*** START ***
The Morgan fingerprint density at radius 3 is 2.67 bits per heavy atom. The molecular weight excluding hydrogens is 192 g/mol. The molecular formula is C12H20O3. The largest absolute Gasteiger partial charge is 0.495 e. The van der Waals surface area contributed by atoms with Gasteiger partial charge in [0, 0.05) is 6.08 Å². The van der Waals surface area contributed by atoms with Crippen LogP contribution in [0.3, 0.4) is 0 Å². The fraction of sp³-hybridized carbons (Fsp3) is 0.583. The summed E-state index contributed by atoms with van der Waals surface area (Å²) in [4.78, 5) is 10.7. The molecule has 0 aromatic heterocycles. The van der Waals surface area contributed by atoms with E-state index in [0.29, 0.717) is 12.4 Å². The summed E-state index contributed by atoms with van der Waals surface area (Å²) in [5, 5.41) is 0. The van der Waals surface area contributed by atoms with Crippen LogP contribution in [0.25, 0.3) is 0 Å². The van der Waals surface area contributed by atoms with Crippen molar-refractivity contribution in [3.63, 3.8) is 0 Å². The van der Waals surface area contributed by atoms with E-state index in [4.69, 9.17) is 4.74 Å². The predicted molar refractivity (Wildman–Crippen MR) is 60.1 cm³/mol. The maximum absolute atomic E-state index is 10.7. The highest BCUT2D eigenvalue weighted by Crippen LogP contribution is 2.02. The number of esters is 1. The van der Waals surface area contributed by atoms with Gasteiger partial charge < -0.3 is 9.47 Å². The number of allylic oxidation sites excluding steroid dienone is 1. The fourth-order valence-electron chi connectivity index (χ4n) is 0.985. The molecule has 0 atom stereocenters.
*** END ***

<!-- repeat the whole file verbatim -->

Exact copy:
The Morgan fingerprint density at radius 3 is 2.67 bits per heavy atom. The molecular weight excluding hydrogens is 192 g/mol. The molecular formula is C12H20O3. The largest absolute Gasteiger partial charge is 0.495 e. The van der Waals surface area contributed by atoms with Gasteiger partial charge in [0, 0.05) is 6.08 Å². The van der Waals surface area contributed by atoms with Crippen LogP contribution in [0.3, 0.4) is 0 Å². The fraction of sp³-hybridized carbons (Fsp3) is 0.583. The summed E-state index contributed by atoms with van der Waals surface area (Å²) in [4.78, 5) is 10.7. The molecule has 0 aromatic heterocycles. The van der Waals surface area contributed by atoms with E-state index in [0.29, 0.717) is 12.4 Å². The summed E-state index contributed by atoms with van der Waals surface area (Å²) in [5, 5.41) is 0. The van der Waals surface area contributed by atoms with Crippen LogP contribution in [0.25, 0.3) is 0 Å². The van der Waals surface area contributed by atoms with Crippen molar-refractivity contribution in [3.63, 3.8) is 0 Å². The van der Waals surface area contributed by atoms with E-state index in [4.69, 9.17) is 4.74 Å². The predicted molar refractivity (Wildman–Crippen MR) is 60.1 cm³/mol. The maximum absolute atomic E-state index is 10.7. The highest BCUT2D eigenvalue weighted by Crippen LogP contribution is 2.02. The number of esters is 1. The van der Waals surface area contributed by atoms with Gasteiger partial charge < -0.3 is 9.47 Å². The number of allylic oxidation sites excluding steroid dienone is 1. The fourth-order valence-electron chi connectivity index (χ4n) is 0.985. The molecule has 0 atom stereocenters.